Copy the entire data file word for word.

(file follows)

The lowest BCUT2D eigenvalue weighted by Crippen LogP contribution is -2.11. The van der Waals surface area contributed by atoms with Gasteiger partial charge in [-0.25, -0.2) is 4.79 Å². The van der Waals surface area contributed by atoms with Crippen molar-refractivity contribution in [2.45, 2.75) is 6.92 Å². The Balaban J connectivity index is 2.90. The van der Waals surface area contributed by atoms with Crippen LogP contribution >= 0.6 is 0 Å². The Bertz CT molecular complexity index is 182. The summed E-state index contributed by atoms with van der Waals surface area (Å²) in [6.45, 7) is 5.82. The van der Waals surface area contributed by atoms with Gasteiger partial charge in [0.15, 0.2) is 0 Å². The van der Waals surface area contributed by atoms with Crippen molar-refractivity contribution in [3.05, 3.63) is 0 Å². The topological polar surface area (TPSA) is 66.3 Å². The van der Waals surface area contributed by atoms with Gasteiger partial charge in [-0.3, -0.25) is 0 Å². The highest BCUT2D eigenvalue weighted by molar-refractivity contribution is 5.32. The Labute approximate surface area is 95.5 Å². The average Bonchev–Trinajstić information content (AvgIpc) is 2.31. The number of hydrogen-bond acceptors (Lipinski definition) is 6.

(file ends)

The lowest BCUT2D eigenvalue weighted by Crippen LogP contribution is -2.11. The van der Waals surface area contributed by atoms with Gasteiger partial charge in [-0.25, -0.2) is 4.79 Å². The van der Waals surface area contributed by atoms with Crippen molar-refractivity contribution in [2.45, 2.75) is 6.92 Å². The Balaban J connectivity index is 2.90. The van der Waals surface area contributed by atoms with Crippen LogP contribution >= 0.6 is 0 Å². The Bertz CT molecular complexity index is 182. The summed E-state index contributed by atoms with van der Waals surface area (Å²) in [6.45, 7) is 5.82. The van der Waals surface area contributed by atoms with Gasteiger partial charge in [0.15, 0.2) is 0 Å². The van der Waals surface area contributed by atoms with Crippen molar-refractivity contribution in [3.05, 3.63) is 0 Å². The topological polar surface area (TPSA) is 66.3 Å². The van der Waals surface area contributed by atoms with Gasteiger partial charge in [-0.3, -0.25) is 0 Å². The highest BCUT2D eigenvalue weighted by molar-refractivity contribution is 5.32. The Labute approximate surface area is 95.5 Å². The average Bonchev–Trinajstić information content (AvgIpc) is 2.31. The number of hydrogen-bond acceptors (Lipinski definition) is 6.